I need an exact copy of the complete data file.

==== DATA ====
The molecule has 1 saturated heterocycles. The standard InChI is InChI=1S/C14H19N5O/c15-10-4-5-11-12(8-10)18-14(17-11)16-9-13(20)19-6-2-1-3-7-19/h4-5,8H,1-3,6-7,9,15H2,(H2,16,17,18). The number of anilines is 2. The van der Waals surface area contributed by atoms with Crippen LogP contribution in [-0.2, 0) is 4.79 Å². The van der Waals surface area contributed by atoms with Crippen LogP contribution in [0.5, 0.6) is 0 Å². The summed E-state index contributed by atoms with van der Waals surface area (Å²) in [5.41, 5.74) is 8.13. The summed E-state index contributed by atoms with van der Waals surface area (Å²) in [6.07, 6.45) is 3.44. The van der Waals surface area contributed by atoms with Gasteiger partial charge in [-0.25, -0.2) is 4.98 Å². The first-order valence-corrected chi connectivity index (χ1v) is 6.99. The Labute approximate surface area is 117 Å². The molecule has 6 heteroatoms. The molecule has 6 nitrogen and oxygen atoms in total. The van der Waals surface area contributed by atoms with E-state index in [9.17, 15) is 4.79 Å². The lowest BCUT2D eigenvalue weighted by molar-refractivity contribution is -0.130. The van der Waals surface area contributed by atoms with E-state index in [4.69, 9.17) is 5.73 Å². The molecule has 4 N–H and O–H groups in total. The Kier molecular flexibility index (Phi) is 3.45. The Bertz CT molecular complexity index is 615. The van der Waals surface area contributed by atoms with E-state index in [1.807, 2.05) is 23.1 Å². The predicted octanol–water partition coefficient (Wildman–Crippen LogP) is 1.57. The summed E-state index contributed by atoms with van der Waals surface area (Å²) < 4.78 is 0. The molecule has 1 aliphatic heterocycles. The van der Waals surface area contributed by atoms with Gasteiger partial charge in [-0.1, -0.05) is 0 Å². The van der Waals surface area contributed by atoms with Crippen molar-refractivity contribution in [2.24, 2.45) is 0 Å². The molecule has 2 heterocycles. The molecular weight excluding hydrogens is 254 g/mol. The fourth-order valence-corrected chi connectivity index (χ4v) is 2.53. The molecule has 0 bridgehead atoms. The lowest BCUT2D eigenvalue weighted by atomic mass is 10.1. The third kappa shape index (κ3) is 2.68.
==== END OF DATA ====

The molecule has 1 saturated heterocycles. The standard InChI is InChI=1S/C14H19N5O/c15-10-4-5-11-12(8-10)18-14(17-11)16-9-13(20)19-6-2-1-3-7-19/h4-5,8H,1-3,6-7,9,15H2,(H2,16,17,18). The number of anilines is 2. The van der Waals surface area contributed by atoms with Crippen LogP contribution in [-0.2, 0) is 4.79 Å². The van der Waals surface area contributed by atoms with Crippen LogP contribution in [0.5, 0.6) is 0 Å². The summed E-state index contributed by atoms with van der Waals surface area (Å²) in [5.41, 5.74) is 8.13. The summed E-state index contributed by atoms with van der Waals surface area (Å²) in [6.07, 6.45) is 3.44. The van der Waals surface area contributed by atoms with Gasteiger partial charge in [-0.25, -0.2) is 4.98 Å². The first-order valence-corrected chi connectivity index (χ1v) is 6.99. The Labute approximate surface area is 117 Å². The molecule has 6 heteroatoms. The molecule has 6 nitrogen and oxygen atoms in total. The van der Waals surface area contributed by atoms with E-state index in [9.17, 15) is 4.79 Å². The lowest BCUT2D eigenvalue weighted by molar-refractivity contribution is -0.130. The van der Waals surface area contributed by atoms with E-state index in [4.69, 9.17) is 5.73 Å². The molecule has 4 N–H and O–H groups in total. The Kier molecular flexibility index (Phi) is 3.45. The Bertz CT molecular complexity index is 615. The van der Waals surface area contributed by atoms with E-state index in [1.807, 2.05) is 23.1 Å². The predicted octanol–water partition coefficient (Wildman–Crippen LogP) is 1.57. The summed E-state index contributed by atoms with van der Waals surface area (Å²) < 4.78 is 0. The molecule has 1 aliphatic heterocycles. The van der Waals surface area contributed by atoms with Gasteiger partial charge in [-0.1, -0.05) is 0 Å². The van der Waals surface area contributed by atoms with Crippen molar-refractivity contribution in [2.24, 2.45) is 0 Å². The molecule has 2 heterocycles. The molecular weight excluding hydrogens is 254 g/mol. The fourth-order valence-corrected chi connectivity index (χ4v) is 2.53. The molecule has 0 bridgehead atoms. The lowest BCUT2D eigenvalue weighted by atomic mass is 10.1. The third kappa shape index (κ3) is 2.68.